"We want a tougher regulatory environment for bad actors that would take advantage of unsuspecting citizens," he said.
Brett Tolman, a former U.S. attorney for Utah who now represents several companies in the industry, said state regulators already have enormous power when it comes to the field, but conceded some changes likely are needed and the industry wants to be involved in the talks.
"There are people who really want to do legitimate, honest business," Tolman said, "and, if Utah does this, the concern I have [is] if it gives too much power to the regulators, they're just going to say goodbye to an enormous cross section of potential business and economic development."
BizOps, coaching and mentoring companies typically run or contract with call centers, contacting potential customers and offering coaching services or educational programs to help customers make money through a business or investment opportunities.
The problems arise when salespeople are relentless in pushing customers, often the elderly, to purchase the product. In some cases, customers have been charged for services they didn't buy; the educational material itself is poor, if not worthless; they have been "up-sold" more costly packages; or they have been promised returns on their investment that never come to fruition.
The industry was among Swallow's and Shurtleff's most generous donors during their campaigns for attorney general.
BizOps gave more than $200,000 to Swallow's campaign, with $100,000 coming from state Sen. Aaron Osmond, formerly the CEO of several such companies.
Osmond, R-South Jordan, said he supports Bramble's aim with the legislation.
"While there are a few good companies out there that really do care about the customer and providing the educational value and business value they promise when they make those purchases," Osmond said, "a large number of the companies in that industry are rampant with problems, and I believe it does need to be regulated."
Online marketers and telemarketing companies gave $570,000 between 2008 and 2012 to Shurtleff, a Salt Lake Tribune analysis showed last year.
Among the leaders: Jeremy Johnson, his I Works company and its various affiliates. Johnson now faces an 86-count federal indictment accusing him of money laundering, fraud and other crimes. A deal Swallow helped broker to assist Johnson with his problems with federal regulators ultimately helped push Swallow from office.
Another company, The Tax Club, gave nearly $100,000 to Shurtleff. That outfit was sued by the Federal Trade Commission in January 2013 for allegedly using deceptive sales practices and failing to deliver on its promised services while raking in more than $200 million from customers since 2008.
The flood of donations to the state's top law enforcement officers long fueled suspicions that they were "selling fire insurance," protecting major donors from the industry an allegation Shurtleff and Swallow have denied.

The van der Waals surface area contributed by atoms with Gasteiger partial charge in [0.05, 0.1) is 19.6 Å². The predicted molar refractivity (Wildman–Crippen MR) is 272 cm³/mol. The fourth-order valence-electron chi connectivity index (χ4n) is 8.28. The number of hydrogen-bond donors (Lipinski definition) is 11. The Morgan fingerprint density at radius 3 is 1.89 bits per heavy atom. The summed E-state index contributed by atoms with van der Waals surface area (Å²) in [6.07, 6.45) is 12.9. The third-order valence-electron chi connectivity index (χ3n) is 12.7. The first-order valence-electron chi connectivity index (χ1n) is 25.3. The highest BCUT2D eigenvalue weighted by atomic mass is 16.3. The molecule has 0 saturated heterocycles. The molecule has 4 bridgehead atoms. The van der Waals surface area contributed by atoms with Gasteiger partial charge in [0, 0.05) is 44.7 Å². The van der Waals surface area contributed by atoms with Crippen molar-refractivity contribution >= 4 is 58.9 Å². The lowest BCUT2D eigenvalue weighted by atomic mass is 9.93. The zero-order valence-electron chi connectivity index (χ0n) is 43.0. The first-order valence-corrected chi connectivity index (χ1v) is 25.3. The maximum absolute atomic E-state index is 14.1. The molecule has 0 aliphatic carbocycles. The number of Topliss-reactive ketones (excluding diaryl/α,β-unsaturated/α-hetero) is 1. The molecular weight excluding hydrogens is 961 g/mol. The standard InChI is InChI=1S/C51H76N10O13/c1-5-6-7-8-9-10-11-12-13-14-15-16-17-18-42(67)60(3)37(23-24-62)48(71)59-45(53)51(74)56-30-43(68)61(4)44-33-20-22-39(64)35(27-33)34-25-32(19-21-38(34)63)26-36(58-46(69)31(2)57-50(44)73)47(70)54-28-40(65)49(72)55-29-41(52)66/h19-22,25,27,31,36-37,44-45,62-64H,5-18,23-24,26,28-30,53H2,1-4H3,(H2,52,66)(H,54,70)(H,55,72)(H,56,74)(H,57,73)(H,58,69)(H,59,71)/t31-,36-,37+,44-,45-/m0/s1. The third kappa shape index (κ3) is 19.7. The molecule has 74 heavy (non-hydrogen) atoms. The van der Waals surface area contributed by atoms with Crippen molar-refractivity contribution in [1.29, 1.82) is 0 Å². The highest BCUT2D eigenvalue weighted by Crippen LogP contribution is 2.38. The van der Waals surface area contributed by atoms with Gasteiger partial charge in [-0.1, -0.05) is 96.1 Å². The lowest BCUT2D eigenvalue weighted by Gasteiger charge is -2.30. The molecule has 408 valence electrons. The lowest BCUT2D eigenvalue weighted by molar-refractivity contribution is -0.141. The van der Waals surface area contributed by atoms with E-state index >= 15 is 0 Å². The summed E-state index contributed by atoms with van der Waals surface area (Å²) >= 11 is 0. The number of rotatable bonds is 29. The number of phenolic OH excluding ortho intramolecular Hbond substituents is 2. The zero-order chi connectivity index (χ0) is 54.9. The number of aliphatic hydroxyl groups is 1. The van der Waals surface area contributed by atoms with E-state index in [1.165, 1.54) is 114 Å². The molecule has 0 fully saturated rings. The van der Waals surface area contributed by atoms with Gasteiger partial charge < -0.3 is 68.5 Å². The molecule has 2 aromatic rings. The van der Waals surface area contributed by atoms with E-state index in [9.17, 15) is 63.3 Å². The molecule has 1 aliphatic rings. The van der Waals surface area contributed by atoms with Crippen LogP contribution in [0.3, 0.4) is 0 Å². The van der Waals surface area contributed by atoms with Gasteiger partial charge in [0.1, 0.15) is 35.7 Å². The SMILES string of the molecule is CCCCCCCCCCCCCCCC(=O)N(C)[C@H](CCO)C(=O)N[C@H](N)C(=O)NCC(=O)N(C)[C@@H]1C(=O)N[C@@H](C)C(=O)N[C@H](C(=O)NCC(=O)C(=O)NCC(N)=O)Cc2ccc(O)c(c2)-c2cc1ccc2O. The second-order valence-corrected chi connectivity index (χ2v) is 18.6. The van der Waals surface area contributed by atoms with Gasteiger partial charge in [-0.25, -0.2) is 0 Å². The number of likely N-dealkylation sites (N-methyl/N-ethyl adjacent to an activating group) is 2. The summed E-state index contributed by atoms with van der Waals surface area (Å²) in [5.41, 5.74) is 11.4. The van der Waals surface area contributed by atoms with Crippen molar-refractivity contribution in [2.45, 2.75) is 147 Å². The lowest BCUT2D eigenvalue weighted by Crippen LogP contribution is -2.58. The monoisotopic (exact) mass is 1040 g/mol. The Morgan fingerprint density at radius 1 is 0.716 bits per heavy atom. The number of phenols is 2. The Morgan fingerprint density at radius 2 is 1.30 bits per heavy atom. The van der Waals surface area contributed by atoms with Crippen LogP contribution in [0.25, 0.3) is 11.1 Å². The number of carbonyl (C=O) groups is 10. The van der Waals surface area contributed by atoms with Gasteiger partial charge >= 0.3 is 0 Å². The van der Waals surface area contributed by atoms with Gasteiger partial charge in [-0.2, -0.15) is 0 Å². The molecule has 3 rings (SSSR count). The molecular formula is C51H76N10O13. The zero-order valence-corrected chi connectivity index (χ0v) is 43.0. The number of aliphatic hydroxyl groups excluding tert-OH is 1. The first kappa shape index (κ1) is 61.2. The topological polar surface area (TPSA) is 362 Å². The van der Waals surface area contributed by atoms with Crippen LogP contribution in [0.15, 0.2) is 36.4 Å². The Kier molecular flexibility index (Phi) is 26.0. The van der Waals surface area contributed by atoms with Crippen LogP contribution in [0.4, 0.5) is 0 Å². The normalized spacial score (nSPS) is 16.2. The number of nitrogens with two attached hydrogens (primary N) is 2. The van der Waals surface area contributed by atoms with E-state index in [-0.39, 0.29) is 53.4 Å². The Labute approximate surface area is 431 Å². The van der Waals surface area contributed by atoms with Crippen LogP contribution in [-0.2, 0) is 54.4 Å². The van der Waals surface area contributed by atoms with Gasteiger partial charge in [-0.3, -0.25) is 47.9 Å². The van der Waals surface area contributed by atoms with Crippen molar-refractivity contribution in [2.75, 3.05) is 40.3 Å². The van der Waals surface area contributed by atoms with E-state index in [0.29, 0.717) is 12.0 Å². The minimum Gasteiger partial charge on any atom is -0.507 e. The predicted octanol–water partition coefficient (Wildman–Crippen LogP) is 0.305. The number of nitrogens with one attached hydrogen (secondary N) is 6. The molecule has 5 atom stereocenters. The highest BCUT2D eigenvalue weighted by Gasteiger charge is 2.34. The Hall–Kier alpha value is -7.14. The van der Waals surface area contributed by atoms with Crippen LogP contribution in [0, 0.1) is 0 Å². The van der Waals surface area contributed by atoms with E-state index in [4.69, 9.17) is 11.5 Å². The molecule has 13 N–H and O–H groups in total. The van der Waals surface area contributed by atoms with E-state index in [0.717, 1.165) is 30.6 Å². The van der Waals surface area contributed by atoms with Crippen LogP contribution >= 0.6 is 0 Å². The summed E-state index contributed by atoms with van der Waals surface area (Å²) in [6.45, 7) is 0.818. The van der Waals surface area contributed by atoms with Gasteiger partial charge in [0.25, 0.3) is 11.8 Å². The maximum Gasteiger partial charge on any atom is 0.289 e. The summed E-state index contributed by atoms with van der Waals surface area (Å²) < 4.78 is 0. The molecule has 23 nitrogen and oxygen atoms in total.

Last year, three businessmen, however, told The Tribune that they were in meetings in 2009 in which Swallow suggested that a contribution to Shurtleff could mean they would have a friend in the attorney general's office a potentially valuable asset in an industry prone to scrutiny by regulators.
Bramble said he may require these companies to, among other things, record their sales calls, force those that become subjects of complaints to prove they did not engage in deceptive practices and bar salespeople from promising a return on the investment.
Francine Giani, director of the Utah Department of Commerce, which regulates the industry, said Bramble "gets it" when it comes to what needs to be done.
"He's made it abundantly clear that he wants to make it tough on these actors. We have a draft [bill] but he wants it to be tougher," she said. "He wants it just rock-solid. And I said, 'Recognize that a lot of these groups are in [Bramble's area in] Utah County.'
And he said, 'I feel like this is something we have to do and, based on all that's come out, we have to pursue it.' "
In a letter to legislative leaders earlier this month, Bramble said it became apparent during the Swallow probe that telemarketing, coaching and BizOps were using "loopholes and ambiguities" in statutes to justify business models that create the potential for "engaging in questionable activities with their customers."
"These businesses," the Provo Republican said, "were allegedly making significant financial contributions to the former attorney general in exchange for looking the other way, to the detriment of our citizens."
Bramble, who heads the Business and Labor Interim Committee, plans to study the issue this summer and fall before preparing a bill before the 2015 session.
The committee's co-chairman is Rep. Jim Dunnigan, R-Taylorsville, who led the House investigation of Swallow.
Tolman said he is concerned that Giani and her department don't think any of these businesses are aboveboard and worthwhile.
"If that is the kind of attitude of the regulators who oversee this industry," he said, "I worry about the kind of law that will come out of it."
Besides, Tolman added, if the Swallow-Shurtleff scandal is the driving force behind the push for more regulation, then other sectors could warrant additional scrutiny, too.
"It's curious to me, if that's the concern," he said, "why payday lenders and some other individuals who gave a lot more to Swallow and Shurtleff aren't part of the effort."
The Legislature actually tightened rules on payday lenders during this year's session.
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